At that moment, 'Mary Poppins' walks in. Not the real one, mind you. I just call her that because she is practically perfect in every way. Her children are always well-dressed, very well-behaved and very polite. She always has enough snacks, even for our children, and she will never be caught without make-up and a smile. It took me nearly three years and two pregnancies to get to know her a little bit beneath all the perfection and the truth is, she adores being a mum. She loves being a wife. And she felt liberated to be able to choose to be a stay at home mum instead of a working one. She chose this. And she is enjoying every single moment of it. Except for the times when people ask her what she does all day. And the times when people assume she is uneducated and therefore unable to get a job. Or when they bluntly ask: do you watch a lot of daytime TV?! She is joking about the amount of washing, cleaning and ironing she has managed to fit in amongst two schoolruns, a grocery shopping trip and this class, and I can tell these flippant comments have gotten under her skin. She is so proud, so strong and so beautiful, and yet someone, many ones, have made her doubt her worth. I feel like I can cry!

Then, in the corner of my eye I see ‘the additional needs mum’ entering. She is carrying her little boy because he can't walk on his own and in her backpack she has a packet of wipes, spare nappies and some antibac. I realise that I only know her as Richard's mum and I make a mental note to ask her for her name, next time. Because at the moment I am stopping a fight between my two girls whilst watching her expertly manouvre herself out of her coat without ever putting him down. She is prepared for anything. She is his greatest encourager. She is his nurturer. She feeds him, cleans him, nurses him and teaches him. She advocates for him. She defends his honour when people get nasty or nosy. Loving him has become her entire identity and she wears it with pride.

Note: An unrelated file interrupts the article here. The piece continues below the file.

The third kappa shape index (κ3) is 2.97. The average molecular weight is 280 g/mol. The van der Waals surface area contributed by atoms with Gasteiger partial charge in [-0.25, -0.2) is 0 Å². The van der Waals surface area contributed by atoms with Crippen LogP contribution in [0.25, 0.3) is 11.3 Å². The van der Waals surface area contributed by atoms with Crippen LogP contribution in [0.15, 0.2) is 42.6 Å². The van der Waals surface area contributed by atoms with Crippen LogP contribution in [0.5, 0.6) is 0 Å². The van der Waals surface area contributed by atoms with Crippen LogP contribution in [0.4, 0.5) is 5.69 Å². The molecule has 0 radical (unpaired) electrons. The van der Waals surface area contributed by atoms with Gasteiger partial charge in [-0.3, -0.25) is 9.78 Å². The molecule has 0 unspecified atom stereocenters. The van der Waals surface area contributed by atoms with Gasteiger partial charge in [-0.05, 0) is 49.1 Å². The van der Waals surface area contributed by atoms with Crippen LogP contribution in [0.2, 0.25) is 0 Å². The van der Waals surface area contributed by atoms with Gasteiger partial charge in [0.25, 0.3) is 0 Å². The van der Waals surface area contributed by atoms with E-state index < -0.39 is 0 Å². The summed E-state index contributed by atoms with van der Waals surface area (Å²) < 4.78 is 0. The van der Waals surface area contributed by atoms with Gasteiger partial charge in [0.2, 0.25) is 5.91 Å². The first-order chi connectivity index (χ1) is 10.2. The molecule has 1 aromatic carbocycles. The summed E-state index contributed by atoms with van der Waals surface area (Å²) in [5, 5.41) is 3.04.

By now, we are all here. Single-mothers, child-minders, working mothers, stay at home mothers, mothers with babies, mothers with toddlers and me, a mother of 5. We are ready to spend the next 40 minutes of our lives singing, dancing and playing with our precious little ones. And then we will get up, pack up, coat up and show up to rest of the journey that we call our lives.

Because we are mothers. And this is the one job we will never ever quit.

This blog was commissioned as part of Engender's #MakingWorkVisible campaign. It does not necessarily reflect the views of Engender, and all language used is the author's own.

Tags: MWV2020